I was in intensive care for two weeks and the doctors were unable to tell me why my blood pressure had soared so high. They felt at one time there was a blockage going into my kidneys. They did a catheterization and found nothing.
After three weeks of being in the hospital, I was released with no diagnosis. I felt so weak, just walking from my kitchen to the living room exhausted me. I was sent to a nephrologist (a kidney doctor) and he diagnosed me with hypothyroidism. Nothing new was discussed.
In 1996 I got this hard piece of skin on the pointer finger of my right hand. This was very small, but painful. It really bothered me while bowling. I was given a name and telephone number for a local dermatologist and I went to see him.
He gave me this bandage-thing and told me to put it on during the day and take it off at night.When I took it off, it t a wad of skin from my finger. Within two weeks the end of my finger was so sore that when I bumped it, it took my breath away.
At my second appointment with the dermatologist, he was quite worried. He explained to me this looked like a finger ulcer due to scleroderma. I had never heard of this before. He sent to a pain management doctor. The next thing I knew, he was doing nerve blocks on me three times a week.This made life almost impossible, since I could not work and my mother had to take me in for the treatments. After a month of these blocks, only one or two treatments actually worked, and I had had enough. I demanded to have the finger taken off, and I found a surgeon who did remove the tip of my finger.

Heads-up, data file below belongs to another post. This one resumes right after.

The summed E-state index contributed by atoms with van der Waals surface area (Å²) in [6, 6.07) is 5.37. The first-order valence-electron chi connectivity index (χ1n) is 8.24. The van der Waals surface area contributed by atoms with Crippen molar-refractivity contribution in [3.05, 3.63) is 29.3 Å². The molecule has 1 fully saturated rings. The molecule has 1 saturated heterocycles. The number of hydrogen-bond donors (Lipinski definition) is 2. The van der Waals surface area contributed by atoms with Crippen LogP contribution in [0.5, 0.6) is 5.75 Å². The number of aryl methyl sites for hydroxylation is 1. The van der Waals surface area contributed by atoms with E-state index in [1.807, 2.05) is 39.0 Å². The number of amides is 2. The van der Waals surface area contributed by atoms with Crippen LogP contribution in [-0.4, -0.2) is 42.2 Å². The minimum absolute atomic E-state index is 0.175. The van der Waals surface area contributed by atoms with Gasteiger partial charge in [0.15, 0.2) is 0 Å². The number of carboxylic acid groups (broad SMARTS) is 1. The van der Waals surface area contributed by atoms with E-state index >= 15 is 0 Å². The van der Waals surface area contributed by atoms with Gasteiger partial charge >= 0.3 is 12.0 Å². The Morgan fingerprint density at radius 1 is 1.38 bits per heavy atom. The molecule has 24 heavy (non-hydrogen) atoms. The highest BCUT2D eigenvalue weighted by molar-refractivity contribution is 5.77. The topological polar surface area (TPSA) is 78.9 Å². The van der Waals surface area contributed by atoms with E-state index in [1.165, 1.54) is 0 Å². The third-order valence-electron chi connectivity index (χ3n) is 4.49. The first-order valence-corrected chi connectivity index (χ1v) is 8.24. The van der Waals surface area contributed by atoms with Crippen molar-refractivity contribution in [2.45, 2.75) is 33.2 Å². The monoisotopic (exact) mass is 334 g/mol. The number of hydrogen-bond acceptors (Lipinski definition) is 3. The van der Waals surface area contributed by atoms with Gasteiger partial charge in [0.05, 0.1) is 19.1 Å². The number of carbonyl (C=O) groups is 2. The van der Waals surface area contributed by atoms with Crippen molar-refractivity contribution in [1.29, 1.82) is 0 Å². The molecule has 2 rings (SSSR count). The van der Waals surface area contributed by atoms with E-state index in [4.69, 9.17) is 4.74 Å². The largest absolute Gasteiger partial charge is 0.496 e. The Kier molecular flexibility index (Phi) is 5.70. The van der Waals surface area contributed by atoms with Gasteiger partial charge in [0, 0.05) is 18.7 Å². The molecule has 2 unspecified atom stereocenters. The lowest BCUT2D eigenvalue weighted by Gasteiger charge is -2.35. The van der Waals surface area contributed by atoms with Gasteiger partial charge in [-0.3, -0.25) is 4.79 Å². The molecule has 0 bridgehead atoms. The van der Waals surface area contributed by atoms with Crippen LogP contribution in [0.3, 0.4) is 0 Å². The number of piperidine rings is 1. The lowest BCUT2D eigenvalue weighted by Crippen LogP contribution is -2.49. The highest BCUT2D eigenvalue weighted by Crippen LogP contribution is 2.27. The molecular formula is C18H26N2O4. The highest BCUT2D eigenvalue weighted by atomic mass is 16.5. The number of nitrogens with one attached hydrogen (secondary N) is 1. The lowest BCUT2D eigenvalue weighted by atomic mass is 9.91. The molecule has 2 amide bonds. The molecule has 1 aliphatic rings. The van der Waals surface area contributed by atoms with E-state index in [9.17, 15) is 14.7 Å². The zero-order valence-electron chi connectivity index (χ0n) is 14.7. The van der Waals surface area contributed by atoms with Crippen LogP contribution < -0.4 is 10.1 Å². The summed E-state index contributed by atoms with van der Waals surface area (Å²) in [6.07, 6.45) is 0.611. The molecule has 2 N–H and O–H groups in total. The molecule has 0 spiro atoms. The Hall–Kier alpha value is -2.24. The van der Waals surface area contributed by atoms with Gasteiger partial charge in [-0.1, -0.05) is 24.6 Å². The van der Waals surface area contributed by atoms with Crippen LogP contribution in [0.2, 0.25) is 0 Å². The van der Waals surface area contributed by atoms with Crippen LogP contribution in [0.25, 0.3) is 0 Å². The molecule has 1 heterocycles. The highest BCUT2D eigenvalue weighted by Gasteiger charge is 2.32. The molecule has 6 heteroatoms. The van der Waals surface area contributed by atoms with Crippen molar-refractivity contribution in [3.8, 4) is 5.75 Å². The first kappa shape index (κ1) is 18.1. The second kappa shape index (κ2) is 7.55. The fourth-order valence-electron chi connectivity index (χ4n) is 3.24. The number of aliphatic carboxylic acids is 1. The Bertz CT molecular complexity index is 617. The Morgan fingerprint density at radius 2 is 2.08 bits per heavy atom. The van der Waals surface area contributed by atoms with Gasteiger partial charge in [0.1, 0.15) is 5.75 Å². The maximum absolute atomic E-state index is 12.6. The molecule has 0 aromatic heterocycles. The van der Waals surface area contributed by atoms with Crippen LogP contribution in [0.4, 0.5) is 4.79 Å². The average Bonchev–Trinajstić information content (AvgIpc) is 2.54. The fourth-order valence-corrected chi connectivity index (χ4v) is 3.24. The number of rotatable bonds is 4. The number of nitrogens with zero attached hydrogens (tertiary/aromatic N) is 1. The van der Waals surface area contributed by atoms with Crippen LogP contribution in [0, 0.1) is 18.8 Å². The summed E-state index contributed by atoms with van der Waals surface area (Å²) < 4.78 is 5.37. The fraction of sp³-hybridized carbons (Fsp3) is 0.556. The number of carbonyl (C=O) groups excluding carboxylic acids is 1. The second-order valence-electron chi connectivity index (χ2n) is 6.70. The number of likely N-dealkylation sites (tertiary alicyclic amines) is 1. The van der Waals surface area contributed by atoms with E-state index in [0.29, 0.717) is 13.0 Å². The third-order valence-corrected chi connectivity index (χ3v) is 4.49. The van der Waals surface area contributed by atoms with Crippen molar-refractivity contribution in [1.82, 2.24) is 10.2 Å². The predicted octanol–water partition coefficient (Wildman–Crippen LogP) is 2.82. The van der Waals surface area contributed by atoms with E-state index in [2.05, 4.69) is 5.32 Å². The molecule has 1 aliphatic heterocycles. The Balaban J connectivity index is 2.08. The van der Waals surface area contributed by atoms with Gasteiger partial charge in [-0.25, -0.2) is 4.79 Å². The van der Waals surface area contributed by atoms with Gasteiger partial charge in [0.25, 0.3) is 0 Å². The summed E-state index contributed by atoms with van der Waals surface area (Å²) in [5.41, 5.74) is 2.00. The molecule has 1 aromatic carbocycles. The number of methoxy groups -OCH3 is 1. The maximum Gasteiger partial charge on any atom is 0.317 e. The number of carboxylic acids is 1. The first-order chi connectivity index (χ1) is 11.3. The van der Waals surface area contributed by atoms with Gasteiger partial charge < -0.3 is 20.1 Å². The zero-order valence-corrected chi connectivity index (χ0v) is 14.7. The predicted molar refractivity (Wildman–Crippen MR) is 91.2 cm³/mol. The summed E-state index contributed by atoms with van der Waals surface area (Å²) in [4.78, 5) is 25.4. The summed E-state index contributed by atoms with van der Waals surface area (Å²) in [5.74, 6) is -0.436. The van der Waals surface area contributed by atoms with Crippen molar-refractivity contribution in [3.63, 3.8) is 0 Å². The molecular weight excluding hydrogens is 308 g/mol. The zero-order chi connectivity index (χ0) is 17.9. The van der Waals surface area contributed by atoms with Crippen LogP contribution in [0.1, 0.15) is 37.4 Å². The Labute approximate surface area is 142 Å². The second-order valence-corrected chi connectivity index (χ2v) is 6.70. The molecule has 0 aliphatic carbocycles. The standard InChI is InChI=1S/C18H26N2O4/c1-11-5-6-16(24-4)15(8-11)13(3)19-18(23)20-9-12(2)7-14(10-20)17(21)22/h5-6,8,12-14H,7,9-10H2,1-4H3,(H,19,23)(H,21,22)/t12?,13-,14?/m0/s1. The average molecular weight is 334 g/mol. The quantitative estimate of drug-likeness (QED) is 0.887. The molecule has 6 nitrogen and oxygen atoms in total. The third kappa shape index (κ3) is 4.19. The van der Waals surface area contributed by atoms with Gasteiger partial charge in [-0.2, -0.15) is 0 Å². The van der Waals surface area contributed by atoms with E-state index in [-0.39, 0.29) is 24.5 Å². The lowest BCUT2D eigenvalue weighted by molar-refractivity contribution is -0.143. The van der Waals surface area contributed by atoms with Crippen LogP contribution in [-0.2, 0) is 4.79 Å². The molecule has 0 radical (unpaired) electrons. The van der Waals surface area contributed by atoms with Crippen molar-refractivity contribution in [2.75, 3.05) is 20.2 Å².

The doctor who had been doing the nerve blocks had told me I had scleroderma, but never mentioned that I needed to see a rheumatologist. He never told me to keep my hands warm to ease the pain. He told me nothing except just come back for more nerve blocks and take heavy pain medications and antidepressants, and pills to help me get up and go. I was very very lucky to not become addicted to any of these drugs.
I then found some information on the Internet about scleroderma. Several sites said most people die within ten years of being diagnosed, the pain was unmanageable, and it would be a painful death. I was thirty-seven at the time and I thought my life was over.
I made an appointment with a rheumatologist and he was nice enough to straighten it all out for me. I am now forty-three. I still get painful finger ulcers, and I just recently had a heart attack. No one can tell me if the heart attack had anything to do with the scleroderma.
There could have been more details to my story, but it hurts my fingers to type. I hope this story helps someone, now or in the future.
Email: [email protected]
Story posted 07-06-04 SLE
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Story Editor: Judith Devlin
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SCLERO.ORG was the world's leading nonprofit for trustworthy research, support, education and awareness for scleroderma and related illnesses from 1998 to 2021. It was a grassroots movement from the original Scleroderma from A to Z web site, which was founded by Shelley Ensz. We were a 501(c)(3) U.S.-based public charitable foundation. We closed this web site and our nonprofit agency in April 2021.